Ohio State receives $6.5 million from the Stamps Scholars Program
Support will more than double the size of the Eminence Fellows Program
The Ohio State University
On Thursday, The Ohio State University Board of Trustees approved renaming the Eminence Fellows Program within Ohio State’s Honors and Scholars Center to the Stamps Eminence Scholarship Program. This program will more than double in size over five years with a $6.5 million gift from Stamps Scholars Program benefactor, E. Roe Stamps.
This is the 10th anniversary year of a partnership between the Stamps family and Ohio State. E. Roe Stamps and his late wife Penny founded the Stamps Scholars Program in 2006 to partner with top higher education institutions and offer scholarships to select undergraduates.
“Ohio State is one of our key partners,” said Stamps. “We have been particularly impressed, seeing how well the university fulfills the promise of educating these remarkable men and women, and decided to expand our support. Stamps Scholars improve their campuses, not only while they are there, but after they are into their careers, demonstrating what they are really made of.”
The Stamps Scholars Program and Ohio State equally split the cost of scholarships and enrichment grants for recipients. Enrichment grants can be used to pursue research, leadership training, study abroad experiences and more. All recipients have access to the Stamps Scholars network of students and programming across the country, including a biennial invitation to the Stamps Scholars National Convention.
“Our faculty and staff have the opportunity to work with a very special group of students in the Stamps Eminence Scholarship Program. Together we cultivate their talent, curiosity and creativity so they can become engaged leaders who effect positive change within their professions and communities locally, nationally and globally,” said Ola Ahlqvist, associate vice provost and executive director of the university’s Honors and Scholars Center.
To be part of the Stamps Eminence Scholarship Program, students must demonstrate commitment to academics, service, community engagement and leadership. Participants live and work in a close-knit, inclusive community, pursuing a rigorous honors curriculum.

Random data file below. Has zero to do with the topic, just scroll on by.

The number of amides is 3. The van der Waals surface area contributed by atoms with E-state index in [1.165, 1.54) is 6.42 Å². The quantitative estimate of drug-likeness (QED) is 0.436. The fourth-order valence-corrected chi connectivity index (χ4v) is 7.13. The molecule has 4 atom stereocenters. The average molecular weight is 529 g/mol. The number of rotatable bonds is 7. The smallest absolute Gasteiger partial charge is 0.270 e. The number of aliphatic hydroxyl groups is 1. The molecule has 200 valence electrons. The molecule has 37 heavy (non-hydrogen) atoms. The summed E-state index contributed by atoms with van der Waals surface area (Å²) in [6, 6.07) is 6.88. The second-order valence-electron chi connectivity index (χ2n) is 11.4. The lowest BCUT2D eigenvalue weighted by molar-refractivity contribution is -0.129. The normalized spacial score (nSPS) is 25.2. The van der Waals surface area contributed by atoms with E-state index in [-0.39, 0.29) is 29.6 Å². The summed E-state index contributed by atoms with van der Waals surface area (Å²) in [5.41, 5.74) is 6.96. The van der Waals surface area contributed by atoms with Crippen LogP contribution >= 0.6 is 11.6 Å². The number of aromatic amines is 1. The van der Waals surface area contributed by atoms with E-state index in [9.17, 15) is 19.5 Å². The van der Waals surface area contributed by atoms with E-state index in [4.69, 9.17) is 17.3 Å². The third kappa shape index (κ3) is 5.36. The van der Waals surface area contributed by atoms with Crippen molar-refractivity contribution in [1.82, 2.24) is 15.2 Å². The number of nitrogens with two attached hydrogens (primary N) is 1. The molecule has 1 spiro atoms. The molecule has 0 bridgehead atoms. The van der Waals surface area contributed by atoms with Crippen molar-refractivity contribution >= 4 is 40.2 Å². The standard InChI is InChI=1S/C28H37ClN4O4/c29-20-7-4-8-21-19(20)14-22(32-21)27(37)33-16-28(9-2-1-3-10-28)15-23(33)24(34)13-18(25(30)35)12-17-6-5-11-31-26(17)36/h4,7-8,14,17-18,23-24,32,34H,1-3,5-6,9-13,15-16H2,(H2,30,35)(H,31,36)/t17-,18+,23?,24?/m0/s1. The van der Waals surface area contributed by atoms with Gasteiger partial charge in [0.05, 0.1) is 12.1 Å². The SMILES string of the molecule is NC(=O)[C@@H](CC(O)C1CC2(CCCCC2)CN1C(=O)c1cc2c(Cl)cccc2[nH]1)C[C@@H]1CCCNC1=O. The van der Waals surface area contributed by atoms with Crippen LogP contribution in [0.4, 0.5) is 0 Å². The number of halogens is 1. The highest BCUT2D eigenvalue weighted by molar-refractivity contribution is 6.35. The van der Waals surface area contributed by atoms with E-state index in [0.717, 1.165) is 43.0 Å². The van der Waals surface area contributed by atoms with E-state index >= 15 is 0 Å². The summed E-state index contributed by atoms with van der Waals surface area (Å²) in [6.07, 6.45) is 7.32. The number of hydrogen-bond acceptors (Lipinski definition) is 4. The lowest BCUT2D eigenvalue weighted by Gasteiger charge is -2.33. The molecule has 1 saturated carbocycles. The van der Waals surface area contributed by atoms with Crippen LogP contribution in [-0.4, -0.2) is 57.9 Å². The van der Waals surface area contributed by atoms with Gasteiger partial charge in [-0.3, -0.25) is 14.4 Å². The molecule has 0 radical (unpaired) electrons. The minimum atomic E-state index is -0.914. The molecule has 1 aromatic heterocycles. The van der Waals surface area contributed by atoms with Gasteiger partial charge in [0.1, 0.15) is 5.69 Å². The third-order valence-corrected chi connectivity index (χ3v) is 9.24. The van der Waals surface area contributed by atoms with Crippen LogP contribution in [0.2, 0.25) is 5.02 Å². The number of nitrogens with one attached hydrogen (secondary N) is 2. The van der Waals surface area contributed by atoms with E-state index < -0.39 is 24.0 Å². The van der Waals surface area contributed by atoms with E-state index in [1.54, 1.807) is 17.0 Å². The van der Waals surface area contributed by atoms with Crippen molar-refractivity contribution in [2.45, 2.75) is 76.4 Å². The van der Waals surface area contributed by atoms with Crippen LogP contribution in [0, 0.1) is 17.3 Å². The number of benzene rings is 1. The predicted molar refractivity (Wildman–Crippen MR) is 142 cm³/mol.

“We are proud and grateful that the Stamps family continues to recognize Ohio State’s dedication to excellence and to our students’ success,” said Melissa Gilliam, executive vice president and provost. “Generously increasing the amount of meaningful support for students, especially our most dedicated Buckeyes, will empower them with unmatched opportunities to do more and dream bigger.”
Stamps said that the focus of the foundation’s partnerships is to ensure universities honor the confidence high-achieving students are placing in them.
“Our Stamps Scholars then become each other’s support team, ensuring they are collectively able to achieve their goals,” he added. “And helping them reach their objectives is what we are trying to do. I hope to be around to help Ohio State and our other partner schools educate at least 10,000 incredibly talented young men and women.”
Rising third-year Ohio State student Lindsey Allen has experienced this support firsthand. She is pursuing degrees in computer and information science and security and intelligence.
“Being a Stamps Scholar has exposed me to a community unlike any other, one that encourages me to explore opportunities, be bravely ambitious and find new ways to serve my community,” Allen said. “For the past two years, I’ve been a part of Vocalize, a student-led nonprofit dedicated to improving care for patients with limited English proficiency. We connect free clinics to volunteer translators, and I lead our web development team and provide day-to-day technical support. Breaking down barriers and advancing equity is at the heart of everything Vocalize does and I’m grateful to be a part of it.”